You follow your favorite musician on Instagram to stay updated on their travels, style obsessions and favorite type of coffee to start their day with. You’re tuned in to their Twitter rants, YouTube uploads and Spotify singles. You ride the subway with their voice in your ear and you interpret their lyrics as if they are telling you their inner most thoughts and emotions. It almost feels like you know them, right? Celebrities have become so accessible to fans through their outpouring of information on social media, it is not uncommon for bonds to be formed, albeit somewhat one-sided.
The story of a fan obsessed with an obscure rocker was first told through the novel Juliet, Naked by Nick Hornby. The film adaptation was recently released starring Rose Byrne, Chris O’Dowd and Ethan Hawke. Hawke portrays Tucker Crowe, a recluse of a rock star, O’Dowd is Duncan, a die hard fan and Byrne is Duncan’s longtime girlfriend Annie. With producer Judd Apatow (This Is 40, Trainwreck) and director Jesse Peretz (Our Idiot Brother, Girls) at the helm of the film, Juliet, Naked offers a unique outlook on relationships and tells the story of embracing second chances in life.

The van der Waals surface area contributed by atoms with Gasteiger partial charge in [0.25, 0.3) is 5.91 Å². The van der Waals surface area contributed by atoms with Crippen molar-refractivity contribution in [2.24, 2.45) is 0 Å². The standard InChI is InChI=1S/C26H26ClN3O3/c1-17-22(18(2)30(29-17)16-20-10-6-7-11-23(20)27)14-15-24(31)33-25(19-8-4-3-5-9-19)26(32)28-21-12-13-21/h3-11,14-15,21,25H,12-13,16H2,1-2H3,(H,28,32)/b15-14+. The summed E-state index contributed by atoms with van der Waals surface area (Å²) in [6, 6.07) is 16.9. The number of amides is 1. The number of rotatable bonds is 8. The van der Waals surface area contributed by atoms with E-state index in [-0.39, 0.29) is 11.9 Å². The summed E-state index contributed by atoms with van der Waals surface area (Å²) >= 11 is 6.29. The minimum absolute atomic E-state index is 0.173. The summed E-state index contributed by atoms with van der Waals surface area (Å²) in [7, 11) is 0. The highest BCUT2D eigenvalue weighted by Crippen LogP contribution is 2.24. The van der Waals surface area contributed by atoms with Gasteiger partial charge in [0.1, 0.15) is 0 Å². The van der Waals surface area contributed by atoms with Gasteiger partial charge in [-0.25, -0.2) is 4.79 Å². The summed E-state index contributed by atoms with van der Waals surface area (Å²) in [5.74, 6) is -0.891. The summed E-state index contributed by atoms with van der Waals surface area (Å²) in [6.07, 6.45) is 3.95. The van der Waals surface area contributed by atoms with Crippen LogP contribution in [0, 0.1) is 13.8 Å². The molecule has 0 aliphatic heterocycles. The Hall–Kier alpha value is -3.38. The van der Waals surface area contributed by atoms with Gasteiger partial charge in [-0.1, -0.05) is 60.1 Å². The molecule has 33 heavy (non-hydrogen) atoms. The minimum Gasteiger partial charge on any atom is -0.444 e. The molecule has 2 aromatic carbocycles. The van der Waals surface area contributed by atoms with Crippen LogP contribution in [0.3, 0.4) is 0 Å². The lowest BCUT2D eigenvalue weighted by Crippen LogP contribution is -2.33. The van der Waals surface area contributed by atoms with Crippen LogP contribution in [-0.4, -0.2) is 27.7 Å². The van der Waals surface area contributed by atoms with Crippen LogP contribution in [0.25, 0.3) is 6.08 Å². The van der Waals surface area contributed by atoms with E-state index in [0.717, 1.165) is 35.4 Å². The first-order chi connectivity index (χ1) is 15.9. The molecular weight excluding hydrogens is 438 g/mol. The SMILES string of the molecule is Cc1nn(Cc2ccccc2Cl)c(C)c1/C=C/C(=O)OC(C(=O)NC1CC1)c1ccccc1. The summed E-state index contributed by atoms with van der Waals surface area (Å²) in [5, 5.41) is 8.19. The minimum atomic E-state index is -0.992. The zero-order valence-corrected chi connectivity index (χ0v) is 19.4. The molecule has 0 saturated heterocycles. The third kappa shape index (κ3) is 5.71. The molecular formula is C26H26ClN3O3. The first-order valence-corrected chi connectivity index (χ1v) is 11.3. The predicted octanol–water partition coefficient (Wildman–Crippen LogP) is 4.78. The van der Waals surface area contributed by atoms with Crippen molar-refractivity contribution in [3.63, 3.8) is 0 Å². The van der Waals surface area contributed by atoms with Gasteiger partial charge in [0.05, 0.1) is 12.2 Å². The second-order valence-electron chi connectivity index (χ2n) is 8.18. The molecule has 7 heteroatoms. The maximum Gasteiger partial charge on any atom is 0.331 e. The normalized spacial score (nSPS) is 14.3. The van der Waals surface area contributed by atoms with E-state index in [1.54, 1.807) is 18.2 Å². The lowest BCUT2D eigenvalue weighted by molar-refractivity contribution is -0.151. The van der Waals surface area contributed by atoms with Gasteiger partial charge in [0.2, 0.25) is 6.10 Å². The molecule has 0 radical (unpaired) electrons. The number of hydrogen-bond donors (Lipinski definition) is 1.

As a former member of the 80’s rock band The Lemonheads, Peretz admits that his past experiences in the music industry definitely aided him in working on this project. “The most exciting thing was the idea that the fan loves the art and projects a fantasy onto the artist,” he says of the relationship between the characters Tucker and Duncan. “At the same time with rock musicians, the romantic image of who they are is often so fraudulent,” he adds. There is a stark contrast between knowing someone in real life and virtually following their lives through social media. The idea that fans like Duncan can spend years obsessing over an artist’s work only to discover that this person is actually a stranger to him is a cringe-worthy sentiment.
Though Duncan’s all-consuming love for Tucker Crowe is the obvious plot of Juliet, Naked, there is a larger, more interpretive story strung throughout the film as well. “There is this idea that people have a midlife opportunity to reverse negative patterns that have trapped them,” Peretz says of the film’s message. “There is the story of [two characters] meeting and pushing each other towards scary impediments to deal with. They had the effect of jolting each other out of complacency and accepting their bummer lives that they were accepting.”
From disrupting the flawed relationship between fan and artist, to inspiring honest relationships and self-reflection, Juliet, Naked offers an emotional look at authentic human interactions, rather than the digital facade that is so often accepted.
Main image: Rose Byrne and Chris O’Dowd in Juliet Naked. Photo credit: Alex Bailey, courtesy of Lionsgate and Roadside Attractions